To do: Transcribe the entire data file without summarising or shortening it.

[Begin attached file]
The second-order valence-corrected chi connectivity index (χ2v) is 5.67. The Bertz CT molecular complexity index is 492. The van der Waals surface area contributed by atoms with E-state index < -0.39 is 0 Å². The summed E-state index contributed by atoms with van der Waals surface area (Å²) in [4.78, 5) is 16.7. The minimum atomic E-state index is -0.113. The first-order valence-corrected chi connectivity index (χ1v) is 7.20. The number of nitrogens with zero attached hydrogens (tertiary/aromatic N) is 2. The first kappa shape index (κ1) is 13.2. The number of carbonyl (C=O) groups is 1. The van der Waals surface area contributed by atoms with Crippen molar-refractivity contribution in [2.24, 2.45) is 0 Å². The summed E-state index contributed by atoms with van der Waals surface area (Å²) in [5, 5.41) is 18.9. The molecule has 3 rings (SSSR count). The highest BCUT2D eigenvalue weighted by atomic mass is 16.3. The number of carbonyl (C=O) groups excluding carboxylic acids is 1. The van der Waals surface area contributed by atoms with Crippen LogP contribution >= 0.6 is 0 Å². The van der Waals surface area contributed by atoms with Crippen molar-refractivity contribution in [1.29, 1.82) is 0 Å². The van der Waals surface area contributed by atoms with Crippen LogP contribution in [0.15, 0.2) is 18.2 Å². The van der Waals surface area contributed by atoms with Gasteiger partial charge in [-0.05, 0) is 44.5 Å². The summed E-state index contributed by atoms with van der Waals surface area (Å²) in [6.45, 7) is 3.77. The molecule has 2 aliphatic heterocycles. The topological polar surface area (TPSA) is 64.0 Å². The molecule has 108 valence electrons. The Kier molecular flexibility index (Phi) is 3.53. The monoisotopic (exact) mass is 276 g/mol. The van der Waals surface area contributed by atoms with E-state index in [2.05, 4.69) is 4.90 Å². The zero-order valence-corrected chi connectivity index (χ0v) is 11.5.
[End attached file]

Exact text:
The second-order valence-corrected chi connectivity index (χ2v) is 5.67. The Bertz CT molecular complexity index is 492. The van der Waals surface area contributed by atoms with E-state index < -0.39 is 0 Å². The summed E-state index contributed by atoms with van der Waals surface area (Å²) in [4.78, 5) is 16.7. The minimum atomic E-state index is -0.113. The first-order valence-corrected chi connectivity index (χ1v) is 7.20. The number of nitrogens with zero attached hydrogens (tertiary/aromatic N) is 2. The first kappa shape index (κ1) is 13.2. The number of carbonyl (C=O) groups is 1. The van der Waals surface area contributed by atoms with Crippen molar-refractivity contribution in [2.24, 2.45) is 0 Å². The summed E-state index contributed by atoms with van der Waals surface area (Å²) in [5, 5.41) is 18.9. The molecule has 3 rings (SSSR count). The highest BCUT2D eigenvalue weighted by atomic mass is 16.3. The number of carbonyl (C=O) groups excluding carboxylic acids is 1. The van der Waals surface area contributed by atoms with Crippen LogP contribution >= 0.6 is 0 Å². The van der Waals surface area contributed by atoms with Crippen molar-refractivity contribution in [1.29, 1.82) is 0 Å². The van der Waals surface area contributed by atoms with Crippen LogP contribution in [0.15, 0.2) is 18.2 Å². The van der Waals surface area contributed by atoms with Gasteiger partial charge in [-0.05, 0) is 44.5 Å². The summed E-state index contributed by atoms with van der Waals surface area (Å²) in [6.45, 7) is 3.77. The molecule has 2 aliphatic heterocycles. The topological polar surface area (TPSA) is 64.0 Å². The molecule has 108 valence electrons. The Kier molecular flexibility index (Phi) is 3.53. The monoisotopic (exact) mass is 276 g/mol. The van der Waals surface area contributed by atoms with E-state index in [2.05, 4.69) is 4.90 Å². The zero-order valence-corrected chi connectivity index (χ0v) is 11.5.